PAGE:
Washington Nationals News: Nationals look to have what matters most


Good evening DoD readers, and welcome to today’s District Daily! Get caught up on all the latest Nats news with some great Washington Nationals articles from around the web below.

In today’s Daily, the Washington Post’s Thomas Boswell discusses how the Nationals appear to have the most important tools to be successful both in 2015 and for years to come.

As Boswell notes, despite the fact that the Nationals have some injury concerns and soon-to-be free agents, the team also has several key pieces that’ll help them this season and in the future, such as ace Max Scherzer and slugger Bryce Harper.

Needless to say, there are plenty of reasons to be excited about the Nationals, despite the fact that Doug Fister, Stephen Strasburg, Jayson Werth and Anthony Rendon are all on the disabled list. For now, Rendon should be back in the very near future. The team also has the depth and talent necessary to overcome the losses of Strasburg, Fister and Werth. Furthermore, the team is set for years in starting pitching and the middle infield, so there are plenty of reasons to be optimistic for the long-term future as well.

More from Nationals News

Also in today’s Daily, Federal Baseball’s Jim Meyerriecks discusses Casey Janssen, and how his return from the disabled list helps stabilize the Nationals’ bullpen.

Be sure to check out both articles below, they’re definitely worth a read. And as always, stay tuned to DoD for all your Washington Nationals needs.

Two months into season, the Nationals look to have what matters most

(Thomas Boswell, Washington Post)

Two months into the baseball season, what matters, what carries long-term weight and what is just early-season noise? Specifically, what has happened so far that significantly impacts the Washington Nationals and their main National League rivals?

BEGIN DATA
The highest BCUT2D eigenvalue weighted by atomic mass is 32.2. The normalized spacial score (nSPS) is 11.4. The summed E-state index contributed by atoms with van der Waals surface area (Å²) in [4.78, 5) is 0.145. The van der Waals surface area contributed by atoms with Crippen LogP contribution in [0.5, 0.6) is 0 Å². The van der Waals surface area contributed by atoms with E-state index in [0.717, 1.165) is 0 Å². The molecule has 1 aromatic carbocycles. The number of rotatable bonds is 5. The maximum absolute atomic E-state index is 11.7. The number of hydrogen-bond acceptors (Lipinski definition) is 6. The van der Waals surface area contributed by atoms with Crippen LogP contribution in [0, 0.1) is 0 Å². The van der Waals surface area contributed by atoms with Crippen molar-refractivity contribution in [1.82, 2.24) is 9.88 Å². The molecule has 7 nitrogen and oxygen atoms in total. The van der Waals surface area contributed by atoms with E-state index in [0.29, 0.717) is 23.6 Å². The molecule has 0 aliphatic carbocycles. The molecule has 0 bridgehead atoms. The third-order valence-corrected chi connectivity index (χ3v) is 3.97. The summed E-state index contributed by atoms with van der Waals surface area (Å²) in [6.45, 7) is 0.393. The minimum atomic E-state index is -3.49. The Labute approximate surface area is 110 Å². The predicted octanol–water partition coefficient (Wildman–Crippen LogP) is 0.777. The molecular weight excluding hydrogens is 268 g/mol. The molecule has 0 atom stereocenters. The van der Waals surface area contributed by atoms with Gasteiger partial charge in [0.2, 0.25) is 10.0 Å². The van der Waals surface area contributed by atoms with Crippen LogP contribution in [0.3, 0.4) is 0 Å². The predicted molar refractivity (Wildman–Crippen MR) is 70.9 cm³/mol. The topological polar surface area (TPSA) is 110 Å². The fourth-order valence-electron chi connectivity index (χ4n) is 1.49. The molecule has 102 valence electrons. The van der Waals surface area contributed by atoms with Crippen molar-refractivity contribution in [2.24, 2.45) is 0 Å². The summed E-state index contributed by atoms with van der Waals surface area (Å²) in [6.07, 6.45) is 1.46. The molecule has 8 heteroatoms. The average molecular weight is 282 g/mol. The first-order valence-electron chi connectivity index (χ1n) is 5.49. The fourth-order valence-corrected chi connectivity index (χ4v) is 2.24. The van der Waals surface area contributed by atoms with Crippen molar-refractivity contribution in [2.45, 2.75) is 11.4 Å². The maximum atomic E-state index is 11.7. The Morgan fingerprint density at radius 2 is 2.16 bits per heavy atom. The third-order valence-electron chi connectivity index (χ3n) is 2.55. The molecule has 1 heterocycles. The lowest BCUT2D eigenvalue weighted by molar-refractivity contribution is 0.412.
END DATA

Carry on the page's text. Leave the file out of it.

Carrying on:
Here’s an example of what matters: Max Scherzer and Bryce Harper are candidates for the Cy Young award and most valuable player, respectively. They’re on nutty, almost-joke paces for 293 strikeouts with a 1.51 ERA and 61 homers with 145 RBI. And they’re going to be Nationals through the 2021 and 2018 seasons. Digest that.

The arrival of a charismatic, chocolate-sauce-pouring free agent ace and the breakout of a 22-year-old cleanup hitter who thinks the hottest spotlight is simply to provide his suntan — those are dramatic developments that can define a season and opens up the future, too. Read full article here.

Casey Janssen should help stabilize the Washington Nationals bullpen

(Jim Meyerriecks, Federal Baseball)

The Washington Nationals signed 33-year-old veteran closer Casey Janssenover the offseason to serve as the primary setup man in front of Drew Storen.  Unfortunately, Janssen suffered from shoulder fatigue during Spring Training and wasn’t ready to begin the season with the club.  His absence was certainly felt in the first month of the season.

Youth isn’t always necessarily served

With Janssen beginning the year on the disabled list, the Nats bullpen looked kind of green.  Among the pitchers in the Nats’ opening day bullpen, only Craig Stammen, Drew Storen, and Matt Thornton had more than a full year’s experience as big league relievers. Read full article here.

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